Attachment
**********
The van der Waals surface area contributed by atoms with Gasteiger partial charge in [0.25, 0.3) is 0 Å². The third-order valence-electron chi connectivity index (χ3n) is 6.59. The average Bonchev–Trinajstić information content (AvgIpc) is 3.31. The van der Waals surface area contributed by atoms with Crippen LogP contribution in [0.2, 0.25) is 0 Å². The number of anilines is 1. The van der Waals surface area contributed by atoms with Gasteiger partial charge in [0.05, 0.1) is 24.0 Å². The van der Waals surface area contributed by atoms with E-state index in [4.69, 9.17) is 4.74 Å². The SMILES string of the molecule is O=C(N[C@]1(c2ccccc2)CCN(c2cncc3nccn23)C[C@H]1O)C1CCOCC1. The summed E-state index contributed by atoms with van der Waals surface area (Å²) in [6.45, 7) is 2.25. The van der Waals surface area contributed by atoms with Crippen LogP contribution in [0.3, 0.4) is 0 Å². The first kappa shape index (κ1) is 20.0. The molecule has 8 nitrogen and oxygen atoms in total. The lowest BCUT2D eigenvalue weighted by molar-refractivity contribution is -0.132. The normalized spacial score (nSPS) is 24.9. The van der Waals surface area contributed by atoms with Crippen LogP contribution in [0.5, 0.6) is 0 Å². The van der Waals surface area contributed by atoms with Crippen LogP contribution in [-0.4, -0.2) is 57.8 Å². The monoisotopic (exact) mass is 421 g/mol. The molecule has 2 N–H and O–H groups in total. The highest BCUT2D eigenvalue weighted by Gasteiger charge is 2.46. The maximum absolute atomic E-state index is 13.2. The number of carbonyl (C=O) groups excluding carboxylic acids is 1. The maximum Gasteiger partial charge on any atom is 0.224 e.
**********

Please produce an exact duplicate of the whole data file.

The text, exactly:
The van der Waals surface area contributed by atoms with Gasteiger partial charge in [0.25, 0.3) is 0 Å². The third-order valence-electron chi connectivity index (χ3n) is 6.59. The average Bonchev–Trinajstić information content (AvgIpc) is 3.31. The van der Waals surface area contributed by atoms with Crippen LogP contribution in [0.2, 0.25) is 0 Å². The number of anilines is 1. The van der Waals surface area contributed by atoms with Gasteiger partial charge in [0.05, 0.1) is 24.0 Å². The van der Waals surface area contributed by atoms with E-state index in [4.69, 9.17) is 4.74 Å². The SMILES string of the molecule is O=C(N[C@]1(c2ccccc2)CCN(c2cncc3nccn23)C[C@H]1O)C1CCOCC1. The summed E-state index contributed by atoms with van der Waals surface area (Å²) in [6.45, 7) is 2.25. The van der Waals surface area contributed by atoms with Crippen LogP contribution in [0.3, 0.4) is 0 Å². The first kappa shape index (κ1) is 20.0. The molecule has 8 nitrogen and oxygen atoms in total. The lowest BCUT2D eigenvalue weighted by molar-refractivity contribution is -0.132. The normalized spacial score (nSPS) is 24.9. The van der Waals surface area contributed by atoms with Crippen LogP contribution in [0.5, 0.6) is 0 Å². The van der Waals surface area contributed by atoms with Crippen LogP contribution in [-0.4, -0.2) is 57.8 Å². The monoisotopic (exact) mass is 421 g/mol. The molecule has 2 N–H and O–H groups in total. The highest BCUT2D eigenvalue weighted by Gasteiger charge is 2.46. The maximum absolute atomic E-state index is 13.2. The number of carbonyl (C=O) groups excluding carboxylic acids is 1. The maximum Gasteiger partial charge on any atom is 0.224 e.